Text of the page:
Henry Maguire, ed., Byzantine Magic (Washington, D.C.: Dumbarton Oaks, 1995; ISBN 0-88402-230-7).
While Rudyard Kipling was certainly off base in claiming that “East is East and West is West and never the twain shall meet” — the two have been meeting since the dawn of history, usually with the impact of a pair of freight trains colliding — his poem does a good job of expressing a certain habit of thinking all too common in Western countries. Very often, the history of ideas and ways of thought in the countries of Western Europe is treated in splendid isolation from that of the rest of the world. Histories of philosophy, for instance, are still routinely written as though serious philosophical inquiry anywhere east of Venice stopped sometime around the fall of Rome. In the academic study of magic, similarly, it’s far easier to find detailed information about the history, theory and practice of magic in England or France than it is to locate the most basic facts about occultism in the countries of eastern Europe or the traditional cultures of Asia.
Given this context, the appearance of a collection of papers on magic in the Byzantine Empire ranks as a significant gain. During the thousand-year span that separated the collapse of the Western Roman Empire from the fall of Constantinople to the Turks, Byzantium drew on its own classical roots and the contributions of neighboring peoples to create a rich culture little known in the West, but ancestral to many of the modern cultures of Eastern Europe and Russia.
Inevitably, that culture included magic, and the essays in Byzantine Magic explore some facets of the Eastern Empire’s traditions of occult theory and practice. Papers included in this volume cover topics such as the relation of magical practices and beliefs to Orthodox Christianity, the occurrence of magical artifacts in archeological sites, the reactions of Byzantine scholars and jurists to issues surrounding magical practices, and the use of Christian imagery in Byzantine magic. One fascinating essay explores the often nebulous boundaries between holy miracle and diabolical magic in Byzantine thought, while another traces the spread of Byzantine magic into the Slavic cultures of eastern Europe.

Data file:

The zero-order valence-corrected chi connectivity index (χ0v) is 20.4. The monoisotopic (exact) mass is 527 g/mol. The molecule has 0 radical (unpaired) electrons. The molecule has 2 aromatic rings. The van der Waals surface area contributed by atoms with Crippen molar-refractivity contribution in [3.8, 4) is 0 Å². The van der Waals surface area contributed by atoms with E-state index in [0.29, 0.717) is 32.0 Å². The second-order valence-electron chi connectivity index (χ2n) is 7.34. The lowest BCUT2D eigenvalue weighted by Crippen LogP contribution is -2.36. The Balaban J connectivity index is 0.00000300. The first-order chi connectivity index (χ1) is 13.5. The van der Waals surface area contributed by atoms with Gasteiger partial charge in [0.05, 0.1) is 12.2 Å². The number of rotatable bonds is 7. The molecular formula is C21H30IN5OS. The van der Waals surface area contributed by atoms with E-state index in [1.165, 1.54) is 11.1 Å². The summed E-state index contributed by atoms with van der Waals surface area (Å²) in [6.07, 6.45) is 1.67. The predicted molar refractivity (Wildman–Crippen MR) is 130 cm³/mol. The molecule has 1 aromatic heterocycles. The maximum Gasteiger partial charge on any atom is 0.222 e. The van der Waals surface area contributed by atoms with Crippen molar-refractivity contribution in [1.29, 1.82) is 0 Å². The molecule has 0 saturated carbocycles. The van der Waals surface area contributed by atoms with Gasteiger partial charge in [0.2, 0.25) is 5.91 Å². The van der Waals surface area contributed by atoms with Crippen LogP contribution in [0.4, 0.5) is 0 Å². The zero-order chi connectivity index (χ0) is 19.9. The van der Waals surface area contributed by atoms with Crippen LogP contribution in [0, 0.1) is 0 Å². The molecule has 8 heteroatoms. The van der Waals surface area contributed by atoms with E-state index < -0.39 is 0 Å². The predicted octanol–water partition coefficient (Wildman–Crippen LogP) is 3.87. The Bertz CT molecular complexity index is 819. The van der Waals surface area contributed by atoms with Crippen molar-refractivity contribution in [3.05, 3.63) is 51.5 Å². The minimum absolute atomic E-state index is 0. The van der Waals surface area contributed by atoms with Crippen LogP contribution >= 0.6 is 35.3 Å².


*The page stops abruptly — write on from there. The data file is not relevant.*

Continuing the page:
Like most scholarly anthologies, Byzantine Magic has a somewhat scattershot flavor; most of its essays focus on specific topics or details within a very broad field, while the field itself is left largely without illumination. Most of the essays also assume a solid familiarity with the general outlines of Byzantine history and culture, something of a rare attainment among most non-specialist readers; those who have never heard of the Iconoclast controversy, or who aren’t sure of the difference between the Paleologan period and the Paleozoic Era, may find it useful to learn a little about the Byzantine Empire before attempting this book. Still, despite these limitations, Byzantine Magic represents a significant contribution, not only to the specialist literature of its own field, but to the broader field of the study of magic as a whole.
— John Michael Greer